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Distribution, population biology, and trophic ecology of the deepwater demersal fish Halosauropsis macrochir (Pisces: Halosauridae) on the mid-Atlantic Ridge.

Bergstad OA, Clark L, Hansen HØ, Cousins N - PLoS ONE (2012)

Bottom Line: The majority of samples had a surplus of males.Diet analysis showed that H. macrochir feeds on Crustacea, Teleostei, Polychaeta, and Cephalopoda, but few prey could be identified to lower taxonomical levels.The mid-Atlantic Ridge constitutes a major portion of the North Atlantic living space of the abyssal halosaur where it completes its full life cycle, primarily as an actively foraging euryophagous micronekton/epibenthos and infauna feeder, becoming a partial piscivore with increasing size.

View Article: PubMed Central - PubMed

Affiliation: Institute of Marine Research, Flødevigen, His, Norway. oddaksel@imr.no

ABSTRACT
Halosauropsis macrochir ranked amongst the most abundant and widespread demersal fishes on the mid-Atlantic Ridge of the North Atlantic (Iceland-Azores) with greatest abundance at 1700-3500 m. All sizes, ranging from 10-76 cm total length, occurred in the area without any apparent spatial pattern or depth trend. Using otolith sections displaying growth increments assumed to represent annuli, the age range recorded was 2-36 years, but most individuals were <20 years. Length and weight at age data were used to fit growth models. No differences between sexes in length and weight at age were observed. The majority of samples had a surplus of males. Diet analysis showed that H. macrochir feeds on Crustacea, Teleostei, Polychaeta, and Cephalopoda, but few prey could be identified to lower taxonomical levels. The mid-Atlantic Ridge constitutes a major portion of the North Atlantic living space of the abyssal halosaur where it completes its full life cycle, primarily as an actively foraging euryophagous micronekton/epibenthos and infauna feeder, becoming a partial piscivore with increasing size.

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Transverse section of otoliths (sagittae) of Halosauropsis macrochir, displaying growth zones assumed to be annuli.Photo: Lise Heggbakken, Institute of Marine Research, Norway.
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pone-0031493-g006: Transverse section of otoliths (sagittae) of Halosauropsis macrochir, displaying growth zones assumed to be annuli.Photo: Lise Heggbakken, Institute of Marine Research, Norway.

Mentions: There was a linear relationship between otolith size (maximum antero-posterior distance) and total body length. Figure 6 shows examples of otolith sections and growth zones regarded as annuli. Age frequency distributions for both males and females were unimodal and skewed towards rather high ages (Fig. 7). The overall age range was 2–36 years, but only very few fish were older than 20 years.


Distribution, population biology, and trophic ecology of the deepwater demersal fish Halosauropsis macrochir (Pisces: Halosauridae) on the mid-Atlantic Ridge.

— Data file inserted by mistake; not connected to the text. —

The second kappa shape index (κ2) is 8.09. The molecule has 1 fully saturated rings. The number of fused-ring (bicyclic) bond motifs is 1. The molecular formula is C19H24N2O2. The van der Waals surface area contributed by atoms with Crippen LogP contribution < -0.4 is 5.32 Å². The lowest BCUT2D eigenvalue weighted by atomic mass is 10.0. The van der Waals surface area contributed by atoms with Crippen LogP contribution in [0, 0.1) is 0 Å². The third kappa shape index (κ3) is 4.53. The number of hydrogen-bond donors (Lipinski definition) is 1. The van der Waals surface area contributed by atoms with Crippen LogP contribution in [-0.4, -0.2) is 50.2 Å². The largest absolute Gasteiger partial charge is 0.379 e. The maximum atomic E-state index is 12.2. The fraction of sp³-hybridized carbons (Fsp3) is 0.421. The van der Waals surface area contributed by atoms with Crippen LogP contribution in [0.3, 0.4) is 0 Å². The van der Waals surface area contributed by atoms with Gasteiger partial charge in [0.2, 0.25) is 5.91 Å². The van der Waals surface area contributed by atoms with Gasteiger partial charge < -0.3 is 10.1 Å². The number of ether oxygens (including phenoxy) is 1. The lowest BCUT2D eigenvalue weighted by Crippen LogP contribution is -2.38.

Bergstad OA, Clark L, Hansen HØ, Cousins N - PLoS ONE (2012)

Transverse section of otoliths (sagittae) of Halosauropsis macrochir, displaying growth zones assumed to be annuli.Photo: Lise Heggbakken, Institute of Marine Research, Norway.
© Copyright Policy
Related In: Results  -  Collection

Show All Figures
getmorefigures.php?uid=PMC3285165&req=5

pone-0031493-g006: Transverse section of otoliths (sagittae) of Halosauropsis macrochir, displaying growth zones assumed to be annuli.Photo: Lise Heggbakken, Institute of Marine Research, Norway.
Mentions: There was a linear relationship between otolith size (maximum antero-posterior distance) and total body length. Figure 6 shows examples of otolith sections and growth zones regarded as annuli. Age frequency distributions for both males and females were unimodal and skewed towards rather high ages (Fig. 7). The overall age range was 2–36 years, but only very few fish were older than 20 years.

Bottom Line: The majority of samples had a surplus of males.Diet analysis showed that H. macrochir feeds on Crustacea, Teleostei, Polychaeta, and Cephalopoda, but few prey could be identified to lower taxonomical levels.The mid-Atlantic Ridge constitutes a major portion of the North Atlantic living space of the abyssal halosaur where it completes its full life cycle, primarily as an actively foraging euryophagous micronekton/epibenthos and infauna feeder, becoming a partial piscivore with increasing size.

View Article: PubMed Central - PubMed

Affiliation: Institute of Marine Research, Flødevigen, His, Norway. oddaksel@imr.no

ABSTRACT
Halosauropsis macrochir ranked amongst the most abundant and widespread demersal fishes on the mid-Atlantic Ridge of the North Atlantic (Iceland-Azores) with greatest abundance at 1700-3500 m. All sizes, ranging from 10-76 cm total length, occurred in the area without any apparent spatial pattern or depth trend. Using otolith sections displaying growth increments assumed to represent annuli, the age range recorded was 2-36 years, but most individuals were <20 years. Length and weight at age data were used to fit growth models. No differences between sexes in length and weight at age were observed. The majority of samples had a surplus of males. Diet analysis showed that H. macrochir feeds on Crustacea, Teleostei, Polychaeta, and Cephalopoda, but few prey could be identified to lower taxonomical levels. The mid-Atlantic Ridge constitutes a major portion of the North Atlantic living space of the abyssal halosaur where it completes its full life cycle, primarily as an actively foraging euryophagous micronekton/epibenthos and infauna feeder, becoming a partial piscivore with increasing size.

Show MeSH